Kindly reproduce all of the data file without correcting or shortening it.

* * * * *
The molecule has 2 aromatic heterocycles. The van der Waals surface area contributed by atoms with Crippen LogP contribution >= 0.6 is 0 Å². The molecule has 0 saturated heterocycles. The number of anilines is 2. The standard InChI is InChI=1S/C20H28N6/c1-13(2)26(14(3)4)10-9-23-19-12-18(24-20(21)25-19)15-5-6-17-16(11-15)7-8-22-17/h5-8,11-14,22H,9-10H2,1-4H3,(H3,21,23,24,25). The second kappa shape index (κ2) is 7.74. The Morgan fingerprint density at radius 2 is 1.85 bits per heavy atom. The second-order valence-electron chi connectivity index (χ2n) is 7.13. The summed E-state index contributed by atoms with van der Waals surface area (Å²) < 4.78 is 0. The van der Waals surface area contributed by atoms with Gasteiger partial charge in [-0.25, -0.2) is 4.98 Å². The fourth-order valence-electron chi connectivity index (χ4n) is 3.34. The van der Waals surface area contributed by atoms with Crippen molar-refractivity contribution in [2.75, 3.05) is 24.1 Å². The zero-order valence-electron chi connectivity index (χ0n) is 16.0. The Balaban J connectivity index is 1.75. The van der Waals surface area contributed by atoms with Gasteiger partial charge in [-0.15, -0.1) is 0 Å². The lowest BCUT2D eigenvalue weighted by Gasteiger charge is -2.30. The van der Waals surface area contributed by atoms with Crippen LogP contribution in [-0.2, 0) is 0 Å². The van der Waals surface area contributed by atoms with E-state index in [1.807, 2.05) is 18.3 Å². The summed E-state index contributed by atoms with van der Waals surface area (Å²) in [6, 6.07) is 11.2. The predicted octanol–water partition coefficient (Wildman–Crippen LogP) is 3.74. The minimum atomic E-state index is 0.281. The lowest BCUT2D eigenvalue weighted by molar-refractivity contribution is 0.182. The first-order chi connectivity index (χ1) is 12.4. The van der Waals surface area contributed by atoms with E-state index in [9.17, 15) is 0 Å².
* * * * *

The molecule has 2 aromatic heterocycles. The van der Waals surface area contributed by atoms with Crippen LogP contribution >= 0.6 is 0 Å². The molecule has 0 saturated heterocycles. The number of anilines is 2. The standard InChI is InChI=1S/C20H28N6/c1-13(2)26(14(3)4)10-9-23-19-12-18(24-20(21)25-19)15-5-6-17-16(11-15)7-8-22-17/h5-8,11-14,22H,9-10H2,1-4H3,(H3,21,23,24,25). The second kappa shape index (κ2) is 7.74. The Morgan fingerprint density at radius 2 is 1.85 bits per heavy atom. The second-order valence-electron chi connectivity index (χ2n) is 7.13. The summed E-state index contributed by atoms with van der Waals surface area (Å²) < 4.78 is 0. The van der Waals surface area contributed by atoms with Gasteiger partial charge in [-0.25, -0.2) is 4.98 Å². The fourth-order valence-electron chi connectivity index (χ4n) is 3.34. The van der Waals surface area contributed by atoms with Crippen molar-refractivity contribution in [2.75, 3.05) is 24.1 Å². The zero-order valence-electron chi connectivity index (χ0n) is 16.0. The Balaban J connectivity index is 1.75. The van der Waals surface area contributed by atoms with Gasteiger partial charge in [-0.15, -0.1) is 0 Å². The lowest BCUT2D eigenvalue weighted by Gasteiger charge is -2.30. The van der Waals surface area contributed by atoms with Crippen LogP contribution in [-0.2, 0) is 0 Å². The van der Waals surface area contributed by atoms with E-state index in [1.807, 2.05) is 18.3 Å². The summed E-state index contributed by atoms with van der Waals surface area (Å²) in [6, 6.07) is 11.2. The predicted octanol–water partition coefficient (Wildman–Crippen LogP) is 3.74. The minimum atomic E-state index is 0.281. The lowest BCUT2D eigenvalue weighted by molar-refractivity contribution is 0.182. The first-order chi connectivity index (χ1) is 12.4. The van der Waals surface area contributed by atoms with E-state index in [9.17, 15) is 0 Å².